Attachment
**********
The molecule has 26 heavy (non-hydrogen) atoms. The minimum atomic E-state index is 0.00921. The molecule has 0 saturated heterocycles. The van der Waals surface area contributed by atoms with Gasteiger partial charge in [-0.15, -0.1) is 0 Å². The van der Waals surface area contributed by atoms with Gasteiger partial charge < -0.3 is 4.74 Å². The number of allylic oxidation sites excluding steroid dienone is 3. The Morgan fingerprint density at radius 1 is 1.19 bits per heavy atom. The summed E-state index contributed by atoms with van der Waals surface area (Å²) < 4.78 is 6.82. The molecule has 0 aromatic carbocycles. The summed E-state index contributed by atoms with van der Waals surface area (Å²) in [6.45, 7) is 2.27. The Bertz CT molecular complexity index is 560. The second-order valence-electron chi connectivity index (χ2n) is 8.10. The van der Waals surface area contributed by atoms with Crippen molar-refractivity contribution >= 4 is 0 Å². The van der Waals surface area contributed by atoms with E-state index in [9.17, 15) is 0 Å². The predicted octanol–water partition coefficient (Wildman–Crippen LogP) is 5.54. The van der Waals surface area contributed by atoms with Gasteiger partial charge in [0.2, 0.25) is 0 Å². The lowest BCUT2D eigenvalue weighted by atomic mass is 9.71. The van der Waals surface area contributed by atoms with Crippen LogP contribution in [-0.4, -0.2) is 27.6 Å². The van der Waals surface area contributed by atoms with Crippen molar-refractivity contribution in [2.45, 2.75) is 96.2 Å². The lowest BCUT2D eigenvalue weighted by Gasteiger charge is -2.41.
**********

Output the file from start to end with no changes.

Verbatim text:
The molecule has 26 heavy (non-hydrogen) atoms. The minimum atomic E-state index is 0.00921. The molecule has 0 saturated heterocycles. The van der Waals surface area contributed by atoms with Gasteiger partial charge in [-0.15, -0.1) is 0 Å². The van der Waals surface area contributed by atoms with Gasteiger partial charge < -0.3 is 4.74 Å². The number of allylic oxidation sites excluding steroid dienone is 3. The Morgan fingerprint density at radius 1 is 1.19 bits per heavy atom. The summed E-state index contributed by atoms with van der Waals surface area (Å²) < 4.78 is 6.82. The molecule has 0 aromatic carbocycles. The summed E-state index contributed by atoms with van der Waals surface area (Å²) in [6.45, 7) is 2.27. The Bertz CT molecular complexity index is 560. The second-order valence-electron chi connectivity index (χ2n) is 8.10. The van der Waals surface area contributed by atoms with Crippen molar-refractivity contribution >= 4 is 0 Å². The van der Waals surface area contributed by atoms with E-state index in [9.17, 15) is 0 Å². The predicted octanol–water partition coefficient (Wildman–Crippen LogP) is 5.54. The van der Waals surface area contributed by atoms with Gasteiger partial charge in [0.2, 0.25) is 0 Å². The lowest BCUT2D eigenvalue weighted by atomic mass is 9.71. The van der Waals surface area contributed by atoms with Crippen LogP contribution in [-0.4, -0.2) is 27.6 Å². The van der Waals surface area contributed by atoms with Crippen molar-refractivity contribution in [2.45, 2.75) is 96.2 Å². The lowest BCUT2D eigenvalue weighted by Gasteiger charge is -2.41.